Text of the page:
The at-will statement provided earlier comes useful here as the candidate is aware that if they fail to satisfy the conditions, the offer becomes invalid.

You also have the right to revoke the offer for any non-discriminatory reasons. A best practice is to disclose the reason for rejection. 

However, make sure that you do not contradict any labor laws or that your reasons seem discriminatory. Gender discrimination and marital discrimination are not tolerated in several countries and are considered severe offenses.  

Advantages of a Conditional Job Offer

Hiring talents who bring in more value is the goal. The conditional offer of employment scouts out several advantages to help you onboard the best fit. ‍

Gives you consent to verify the essential details

People are fighting against non-consent every day. Consent has waxed out to be an elementary clause in any agreement.

Indeed, the Fair Credit Reporting Act (FCRA) was created to regulate customer consent. According to the act, you can perform background verifications, validation of candidate details only after they give the nod.

Including the contingencies as clauses in your conditional offer of employment is the best approach. This lets them know that these conditions are essential for the role and gives them the option to accept or reject the conditional offer.

Confirm a candidates qualification

In hiring, compromising on quality is a big no. The background and other morale checks help you assess if they are completely qualified and fit perfectly with your company culture.

Further, if the job role requires a physical examination, the test lets you know if the candidate is fit enough for the job role. 

Assess their work attitude

You have selected the candidate based on several factors. However, checking with their previous employers and other contacts will let you ensure they have a healthy attitude towards work. Eventually, healthy work only comes from a healthy attitude.

Pre-determine the risks involved 

Know what you’re getting onto.

Hiring a candidate is accepting to partner with them for a substantial amount of time. Thus, verifications help you assess the risks the candidate brings along with them. You can then make decisions based on that.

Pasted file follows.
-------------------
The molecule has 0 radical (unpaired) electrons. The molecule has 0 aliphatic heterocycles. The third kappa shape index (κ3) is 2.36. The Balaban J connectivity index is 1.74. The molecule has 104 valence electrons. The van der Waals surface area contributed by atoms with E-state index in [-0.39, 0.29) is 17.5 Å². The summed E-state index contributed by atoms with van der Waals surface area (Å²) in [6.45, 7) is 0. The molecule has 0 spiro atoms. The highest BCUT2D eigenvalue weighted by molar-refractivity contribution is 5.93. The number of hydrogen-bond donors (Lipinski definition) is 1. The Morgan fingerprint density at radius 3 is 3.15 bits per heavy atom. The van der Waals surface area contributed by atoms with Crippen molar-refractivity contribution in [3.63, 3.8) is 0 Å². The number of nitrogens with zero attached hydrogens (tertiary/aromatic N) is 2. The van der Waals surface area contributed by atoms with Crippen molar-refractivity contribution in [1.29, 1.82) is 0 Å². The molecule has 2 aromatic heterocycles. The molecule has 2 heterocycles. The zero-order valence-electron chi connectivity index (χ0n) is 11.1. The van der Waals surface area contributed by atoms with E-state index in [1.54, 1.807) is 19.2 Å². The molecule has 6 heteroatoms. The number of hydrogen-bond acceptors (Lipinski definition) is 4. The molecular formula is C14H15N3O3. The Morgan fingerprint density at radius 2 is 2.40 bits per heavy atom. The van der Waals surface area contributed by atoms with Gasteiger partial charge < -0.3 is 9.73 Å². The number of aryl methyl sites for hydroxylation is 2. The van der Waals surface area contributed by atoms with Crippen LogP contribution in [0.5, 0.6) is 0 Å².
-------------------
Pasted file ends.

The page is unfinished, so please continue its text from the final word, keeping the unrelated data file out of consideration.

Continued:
Disadvantages of a Conditional Job Offer

A few drawbacks might arise if the candidate is not expecting a conditional employment offer letter. 

Failing to meet the conditions

The main downside of the contingent employment offer letter is that the chosen candidates fail to meet the conditions. In that case, the entire process becomes futile and you have to start again from scratch.

Sometimes, you might have to let go of even the most fitting candidate because they fail to fulfill not all, but some conditions. In such cases, you might want to revisit your conditions, re-evaluate if they are trivial, might not affect your work, and then decide accordingly.

Unwilling to join the organization

On the other side, despite fulfilling all the conditions, the candidate might not be willing to join your company. Again, this drains you of both time and money.

Risk of discrimination

Some conditions might come across as discriminating or affect the sentiments of a few. You need to steer clear of such controversial contingencies. They have the potential to cause severe legal actions against you.

Be meticulous while constructing your conditions. Ensure that they are strictly framed around the job role and the values of your company. 

Staying cautious and getting their consent is thus crucial.


The contingent offer of employment adds additional screening steps and lets you confirm if the selected candidates fit perfectly with your work culture and values.

While the conditional offer of employment is valuable and convenient, it is important to communicate them clearly. Incomplete agreements fail to clarify your terms and lead to miscommunication that can even scale up to legal complexities. 

Drafting holistic, all-inclusive agreements and contracts is a requisite. However, this requires you to spend an ample amount of time, money, and labor, a luxury for most.

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Creating compliant contracts has never been as effortless. Book a demo with us to know more about our platform and offerings.

Hiring and onboarding using Multiplier ensures you hire remote talent with locally compliant, fool-proof job contracts, offer emphatic benefits and disburse salaries accurately with absolutely nil errors in payrolls.